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The Clio was a three-masted barque (1838-1866) built of black birch, pine and oak at Granville, Nova Scotia, (weight: 473 tons). She was registered at St. John's, Newfoundland and Labrador on completion. For many years she crossed back and forth over the Atlantic, bringing timber from Quebec, Canada which was then sailed to Padstow, Cornwall. In Cornwall she was loaded with passengers who then sailed back to Canada. Many of these passengers were Cornish people emigrating to the United States.
First, she was sold to Avery, the well-established Padstow merchant house. As a brand new deep water square rigger owned by Padstow, a full Lloyd's surveying port, trading from Padstow to Quebec City and other North American ports taking substantial numbers of emigrants and returning with prime timber for Padstow's expanding shipyards in some ways she marks the zenith of Padstow shipping. At least two diaries exist describing the transatlantic journeys
Rawle and Easthorpe (master) took over from Avery and Brown (master) in 1845, until 185- when the problem of passing the Doom Bar persuaded them that she was too big for Padstow. She carried on as a Quebec trader, sailing from Falmouth and Plymouth and even from Gloucester. In 1865 J. Moore of Stonehouse, Devon was her owner, and her record ends with the note "Abandoned at Sea 3 July 1866".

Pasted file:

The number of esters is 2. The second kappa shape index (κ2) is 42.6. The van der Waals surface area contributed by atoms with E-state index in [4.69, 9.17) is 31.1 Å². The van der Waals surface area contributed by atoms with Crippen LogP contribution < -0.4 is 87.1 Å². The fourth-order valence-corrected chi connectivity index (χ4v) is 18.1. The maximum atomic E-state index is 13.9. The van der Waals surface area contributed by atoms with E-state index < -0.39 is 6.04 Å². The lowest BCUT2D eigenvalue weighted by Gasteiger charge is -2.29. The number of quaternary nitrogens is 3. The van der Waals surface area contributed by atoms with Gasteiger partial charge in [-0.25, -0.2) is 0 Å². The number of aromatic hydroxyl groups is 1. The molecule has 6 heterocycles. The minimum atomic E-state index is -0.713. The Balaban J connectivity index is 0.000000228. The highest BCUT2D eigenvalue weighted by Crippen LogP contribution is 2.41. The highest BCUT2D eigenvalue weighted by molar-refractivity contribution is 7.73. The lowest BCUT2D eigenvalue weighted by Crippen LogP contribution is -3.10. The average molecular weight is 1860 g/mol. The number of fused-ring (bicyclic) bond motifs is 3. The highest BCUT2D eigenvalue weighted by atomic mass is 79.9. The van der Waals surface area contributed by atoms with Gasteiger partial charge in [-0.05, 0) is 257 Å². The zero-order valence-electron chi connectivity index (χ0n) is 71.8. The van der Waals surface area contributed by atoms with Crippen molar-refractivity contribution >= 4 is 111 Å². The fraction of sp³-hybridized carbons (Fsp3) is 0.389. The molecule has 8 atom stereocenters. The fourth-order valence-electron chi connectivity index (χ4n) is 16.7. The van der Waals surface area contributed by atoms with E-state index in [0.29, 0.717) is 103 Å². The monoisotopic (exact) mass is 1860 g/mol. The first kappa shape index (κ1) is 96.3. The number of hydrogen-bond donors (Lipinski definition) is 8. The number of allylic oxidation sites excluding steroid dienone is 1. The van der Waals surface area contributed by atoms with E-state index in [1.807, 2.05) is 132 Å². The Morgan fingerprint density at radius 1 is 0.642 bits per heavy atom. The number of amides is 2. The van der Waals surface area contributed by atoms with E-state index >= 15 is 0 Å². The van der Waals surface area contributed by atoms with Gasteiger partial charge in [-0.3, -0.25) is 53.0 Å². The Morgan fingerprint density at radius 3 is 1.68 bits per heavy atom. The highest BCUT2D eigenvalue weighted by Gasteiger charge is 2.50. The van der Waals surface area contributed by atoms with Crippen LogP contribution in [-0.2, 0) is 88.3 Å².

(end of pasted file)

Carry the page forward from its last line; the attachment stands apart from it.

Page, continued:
In April/May 1855, the Clio sailed for Quebec. Her sister ships were the John, Siam and Oriental. The Captain of Clio was William Symons, the others being Edward Rawle (John), Charles Rawle (Siam) and Henry Tom (Oriental).
The Rawles originated from Boscastle, the others from Padstow. The Rawles were a ship-owning family. Joint owners (certainly of the John) were; Thomas Ham, 10 Prospect Street, Plymouth; William Williams, draper, of Padstow; Robert Williams Avery, ship owner, 3 Charles Place, Plymouth; Philip Rawle the Younger, ship owner, 37 Gibbon Street, Plymouth; Philip Rawle the Elder of Boscastle, ship owner, 2 Gibbon Street, Plymouth; James Moore, merchant clerk of Richmond Walk, Plymouth.
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